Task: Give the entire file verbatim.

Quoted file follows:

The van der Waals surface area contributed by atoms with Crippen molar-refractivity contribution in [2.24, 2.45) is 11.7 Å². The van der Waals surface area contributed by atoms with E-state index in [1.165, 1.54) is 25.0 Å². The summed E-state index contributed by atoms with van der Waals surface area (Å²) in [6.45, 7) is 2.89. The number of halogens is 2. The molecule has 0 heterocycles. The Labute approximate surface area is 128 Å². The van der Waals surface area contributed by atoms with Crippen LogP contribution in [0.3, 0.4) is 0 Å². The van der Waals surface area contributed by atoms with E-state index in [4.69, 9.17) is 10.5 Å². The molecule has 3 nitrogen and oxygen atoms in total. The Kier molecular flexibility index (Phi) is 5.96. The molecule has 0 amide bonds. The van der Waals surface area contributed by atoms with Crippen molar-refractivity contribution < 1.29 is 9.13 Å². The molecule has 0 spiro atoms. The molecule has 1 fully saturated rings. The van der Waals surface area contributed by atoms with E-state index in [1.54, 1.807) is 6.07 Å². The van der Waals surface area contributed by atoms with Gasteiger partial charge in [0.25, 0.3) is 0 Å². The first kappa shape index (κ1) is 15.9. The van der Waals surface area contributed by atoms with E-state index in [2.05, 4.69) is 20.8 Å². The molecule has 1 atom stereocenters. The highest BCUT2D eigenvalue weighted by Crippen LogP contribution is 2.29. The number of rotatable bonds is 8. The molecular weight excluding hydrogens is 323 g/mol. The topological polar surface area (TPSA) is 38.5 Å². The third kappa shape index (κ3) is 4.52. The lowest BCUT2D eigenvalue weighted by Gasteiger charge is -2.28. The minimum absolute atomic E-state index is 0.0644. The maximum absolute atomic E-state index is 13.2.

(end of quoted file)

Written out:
The van der Waals surface area contributed by atoms with Crippen molar-refractivity contribution in [2.24, 2.45) is 11.7 Å². The van der Waals surface area contributed by atoms with E-state index in [1.165, 1.54) is 25.0 Å². The summed E-state index contributed by atoms with van der Waals surface area (Å²) in [6.45, 7) is 2.89. The number of halogens is 2. The molecule has 0 heterocycles. The Labute approximate surface area is 128 Å². The van der Waals surface area contributed by atoms with Crippen LogP contribution in [0.3, 0.4) is 0 Å². The van der Waals surface area contributed by atoms with E-state index in [4.69, 9.17) is 10.5 Å². The molecule has 3 nitrogen and oxygen atoms in total. The Kier molecular flexibility index (Phi) is 5.96. The molecule has 0 amide bonds. The van der Waals surface area contributed by atoms with Crippen molar-refractivity contribution < 1.29 is 9.13 Å². The molecule has 0 spiro atoms. The molecule has 1 fully saturated rings. The van der Waals surface area contributed by atoms with E-state index in [1.54, 1.807) is 6.07 Å². The van der Waals surface area contributed by atoms with Gasteiger partial charge in [0.25, 0.3) is 0 Å². The first kappa shape index (κ1) is 15.9. The van der Waals surface area contributed by atoms with E-state index in [2.05, 4.69) is 20.8 Å². The molecule has 1 atom stereocenters. The highest BCUT2D eigenvalue weighted by Crippen LogP contribution is 2.29. The number of rotatable bonds is 8. The molecular weight excluding hydrogens is 323 g/mol. The topological polar surface area (TPSA) is 38.5 Å². The third kappa shape index (κ3) is 4.52. The lowest BCUT2D eigenvalue weighted by Gasteiger charge is -2.28. The minimum absolute atomic E-state index is 0.0644. The maximum absolute atomic E-state index is 13.2.